“Patients who get the vemurafenib sometimes within 72 hours are already much better, off of pain medicine, maybe off of oxygen,” said oncologist Dr. Lynn Schuchter.
Unlike chemo, which attacks healthy and unhealthy cells, this drug works by targeting only a genetic mutation blamed for increasing the cancerous cells. It’s called B-RAF, and the mutation is present in half of all melanoma patients.
Since vemurafenib targets only the mutated genes, it appears to be much more effective and causes far fewer side effects.
After six months, 84-percent of patients on the drug were still alive, compared to only 64-percent on traditional chemo.
Vemurafenib has given stage four melanoma patient Susan Steel something money can’t buy: time and quality of life.
“I was headed really to death because I had metastisized and that’s usually end of the line for melanoma patients. Within seven days of taking the drug, once I got on the trial I had about a 40-percent reduction in tumors,” she said.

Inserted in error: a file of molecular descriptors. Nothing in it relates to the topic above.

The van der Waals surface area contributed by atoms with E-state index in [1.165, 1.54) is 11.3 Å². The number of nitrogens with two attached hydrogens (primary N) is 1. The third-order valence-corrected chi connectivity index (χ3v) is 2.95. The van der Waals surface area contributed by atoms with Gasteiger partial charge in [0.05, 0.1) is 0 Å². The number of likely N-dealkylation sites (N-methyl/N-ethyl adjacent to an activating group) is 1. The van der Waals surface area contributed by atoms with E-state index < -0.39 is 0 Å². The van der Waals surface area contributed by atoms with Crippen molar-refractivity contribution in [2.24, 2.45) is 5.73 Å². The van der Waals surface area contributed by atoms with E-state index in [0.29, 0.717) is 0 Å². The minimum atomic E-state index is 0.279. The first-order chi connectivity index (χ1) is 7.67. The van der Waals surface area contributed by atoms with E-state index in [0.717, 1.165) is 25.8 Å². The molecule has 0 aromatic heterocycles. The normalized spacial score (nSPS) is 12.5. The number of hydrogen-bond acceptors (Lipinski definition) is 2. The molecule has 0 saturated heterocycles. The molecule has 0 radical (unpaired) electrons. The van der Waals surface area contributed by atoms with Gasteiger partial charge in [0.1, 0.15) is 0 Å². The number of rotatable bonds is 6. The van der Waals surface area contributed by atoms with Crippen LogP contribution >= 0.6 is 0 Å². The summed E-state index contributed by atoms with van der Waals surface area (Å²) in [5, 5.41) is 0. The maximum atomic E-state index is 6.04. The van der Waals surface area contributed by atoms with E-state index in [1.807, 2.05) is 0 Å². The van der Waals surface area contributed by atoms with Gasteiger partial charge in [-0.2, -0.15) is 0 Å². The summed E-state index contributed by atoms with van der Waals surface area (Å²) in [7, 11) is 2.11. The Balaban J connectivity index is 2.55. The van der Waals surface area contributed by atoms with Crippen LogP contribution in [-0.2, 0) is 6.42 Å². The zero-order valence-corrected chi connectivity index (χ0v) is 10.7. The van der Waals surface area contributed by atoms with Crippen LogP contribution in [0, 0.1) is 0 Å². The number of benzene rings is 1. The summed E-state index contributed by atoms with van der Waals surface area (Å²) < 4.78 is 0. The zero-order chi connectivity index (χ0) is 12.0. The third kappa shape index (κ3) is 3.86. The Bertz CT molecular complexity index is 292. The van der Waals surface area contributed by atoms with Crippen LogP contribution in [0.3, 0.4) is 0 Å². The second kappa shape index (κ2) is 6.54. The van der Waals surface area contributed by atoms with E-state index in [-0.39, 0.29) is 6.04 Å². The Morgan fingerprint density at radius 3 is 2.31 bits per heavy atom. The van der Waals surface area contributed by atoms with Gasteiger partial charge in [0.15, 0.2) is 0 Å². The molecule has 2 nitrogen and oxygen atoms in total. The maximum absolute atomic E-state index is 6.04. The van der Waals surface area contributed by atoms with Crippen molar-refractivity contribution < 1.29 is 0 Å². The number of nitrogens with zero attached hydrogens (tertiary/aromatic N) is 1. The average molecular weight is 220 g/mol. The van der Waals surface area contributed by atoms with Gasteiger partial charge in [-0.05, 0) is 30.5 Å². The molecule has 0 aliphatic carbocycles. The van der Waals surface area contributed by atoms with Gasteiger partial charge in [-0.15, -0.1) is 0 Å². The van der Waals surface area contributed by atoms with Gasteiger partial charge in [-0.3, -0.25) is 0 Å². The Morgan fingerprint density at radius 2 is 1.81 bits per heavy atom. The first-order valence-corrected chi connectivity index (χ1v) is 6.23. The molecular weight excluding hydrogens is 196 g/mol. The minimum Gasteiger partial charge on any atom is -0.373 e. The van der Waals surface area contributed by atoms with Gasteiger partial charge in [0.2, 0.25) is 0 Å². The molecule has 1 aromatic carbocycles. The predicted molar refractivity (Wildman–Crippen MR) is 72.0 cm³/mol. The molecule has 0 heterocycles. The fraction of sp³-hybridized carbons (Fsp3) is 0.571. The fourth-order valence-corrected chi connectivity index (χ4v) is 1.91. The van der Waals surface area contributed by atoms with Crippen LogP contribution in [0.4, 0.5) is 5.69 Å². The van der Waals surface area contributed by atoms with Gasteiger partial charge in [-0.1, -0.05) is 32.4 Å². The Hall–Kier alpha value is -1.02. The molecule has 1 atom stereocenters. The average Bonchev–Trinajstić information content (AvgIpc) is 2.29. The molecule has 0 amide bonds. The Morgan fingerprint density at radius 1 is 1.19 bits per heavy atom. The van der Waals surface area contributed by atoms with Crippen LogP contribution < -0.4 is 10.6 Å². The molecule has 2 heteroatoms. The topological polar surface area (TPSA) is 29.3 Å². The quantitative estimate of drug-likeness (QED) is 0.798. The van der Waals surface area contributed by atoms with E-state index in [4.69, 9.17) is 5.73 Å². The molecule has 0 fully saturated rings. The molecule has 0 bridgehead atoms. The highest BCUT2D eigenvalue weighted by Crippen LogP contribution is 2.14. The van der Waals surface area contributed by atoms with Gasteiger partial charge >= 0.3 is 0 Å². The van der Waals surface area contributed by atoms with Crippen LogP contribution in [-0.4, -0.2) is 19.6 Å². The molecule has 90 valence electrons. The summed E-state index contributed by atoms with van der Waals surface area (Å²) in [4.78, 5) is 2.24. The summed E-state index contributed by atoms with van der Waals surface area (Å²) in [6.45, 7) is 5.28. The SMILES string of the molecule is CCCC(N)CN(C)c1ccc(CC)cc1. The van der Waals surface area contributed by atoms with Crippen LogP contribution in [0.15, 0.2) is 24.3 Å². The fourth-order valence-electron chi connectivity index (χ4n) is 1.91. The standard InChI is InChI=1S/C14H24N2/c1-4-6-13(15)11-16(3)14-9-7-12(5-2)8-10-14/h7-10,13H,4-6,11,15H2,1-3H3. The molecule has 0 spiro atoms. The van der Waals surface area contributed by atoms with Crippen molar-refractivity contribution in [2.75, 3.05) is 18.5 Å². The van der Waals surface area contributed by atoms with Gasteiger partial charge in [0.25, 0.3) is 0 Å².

Researcher Lynn Schuchter cautions this is by no means a cure.
“Over time, the melanoma cells can become resistant to therapy and then the cancer cells outwit these new drugs and outsmart us,” said Schuchter.
Even if melanoma cells become resistant to the drug, oncologists may be able to hit them with a different drug that can continue to hold it at bay.
That approach has kept many advanced prostate cancer patients alive for years.
This new drug, which may be approved by the end of the year, may also be used to fight some thyroid and colon cancers which have the same gene mutation.
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